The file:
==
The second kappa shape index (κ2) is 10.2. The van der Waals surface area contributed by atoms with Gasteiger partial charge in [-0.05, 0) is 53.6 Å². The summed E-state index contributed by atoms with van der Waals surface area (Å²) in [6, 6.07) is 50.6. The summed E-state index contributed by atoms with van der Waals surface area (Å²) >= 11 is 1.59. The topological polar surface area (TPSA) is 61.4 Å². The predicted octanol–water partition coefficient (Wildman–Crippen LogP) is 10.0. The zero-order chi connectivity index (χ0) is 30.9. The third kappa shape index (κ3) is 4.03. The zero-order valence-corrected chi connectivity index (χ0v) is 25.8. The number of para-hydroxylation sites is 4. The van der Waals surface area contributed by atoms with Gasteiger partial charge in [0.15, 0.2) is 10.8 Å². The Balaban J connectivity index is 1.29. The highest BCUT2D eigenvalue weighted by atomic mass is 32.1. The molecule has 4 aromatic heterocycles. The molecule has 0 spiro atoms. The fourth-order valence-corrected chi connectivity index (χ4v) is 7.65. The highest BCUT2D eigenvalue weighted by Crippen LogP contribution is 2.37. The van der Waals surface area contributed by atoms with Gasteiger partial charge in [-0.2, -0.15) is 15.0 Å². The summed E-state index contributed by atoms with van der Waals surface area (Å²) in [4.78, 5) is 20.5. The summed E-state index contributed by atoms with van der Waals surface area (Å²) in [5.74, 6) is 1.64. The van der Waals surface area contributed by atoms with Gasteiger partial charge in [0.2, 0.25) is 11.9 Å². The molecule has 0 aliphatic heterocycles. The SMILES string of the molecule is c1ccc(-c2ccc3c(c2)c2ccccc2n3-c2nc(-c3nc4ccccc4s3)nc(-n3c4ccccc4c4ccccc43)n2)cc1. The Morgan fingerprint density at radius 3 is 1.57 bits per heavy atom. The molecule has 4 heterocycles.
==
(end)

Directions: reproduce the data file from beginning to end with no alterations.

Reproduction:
The second kappa shape index (κ2) is 10.2. The van der Waals surface area contributed by atoms with Gasteiger partial charge in [-0.05, 0) is 53.6 Å². The summed E-state index contributed by atoms with van der Waals surface area (Å²) in [6, 6.07) is 50.6. The summed E-state index contributed by atoms with van der Waals surface area (Å²) >= 11 is 1.59. The topological polar surface area (TPSA) is 61.4 Å². The predicted octanol–water partition coefficient (Wildman–Crippen LogP) is 10.0. The zero-order chi connectivity index (χ0) is 30.9. The third kappa shape index (κ3) is 4.03. The zero-order valence-corrected chi connectivity index (χ0v) is 25.8. The number of para-hydroxylation sites is 4. The van der Waals surface area contributed by atoms with Gasteiger partial charge in [0.15, 0.2) is 10.8 Å². The Balaban J connectivity index is 1.29. The highest BCUT2D eigenvalue weighted by atomic mass is 32.1. The molecule has 4 aromatic heterocycles. The molecule has 0 spiro atoms. The fourth-order valence-corrected chi connectivity index (χ4v) is 7.65. The highest BCUT2D eigenvalue weighted by Crippen LogP contribution is 2.37. The van der Waals surface area contributed by atoms with Gasteiger partial charge in [-0.2, -0.15) is 15.0 Å². The summed E-state index contributed by atoms with van der Waals surface area (Å²) in [4.78, 5) is 20.5. The summed E-state index contributed by atoms with van der Waals surface area (Å²) in [5.74, 6) is 1.64. The van der Waals surface area contributed by atoms with Gasteiger partial charge in [0.2, 0.25) is 11.9 Å². The molecule has 0 aliphatic heterocycles. The SMILES string of the molecule is c1ccc(-c2ccc3c(c2)c2ccccc2n3-c2nc(-c3nc4ccccc4s3)nc(-n3c4ccccc4c4ccccc43)n2)cc1. The Morgan fingerprint density at radius 3 is 1.57 bits per heavy atom. The molecule has 4 heterocycles.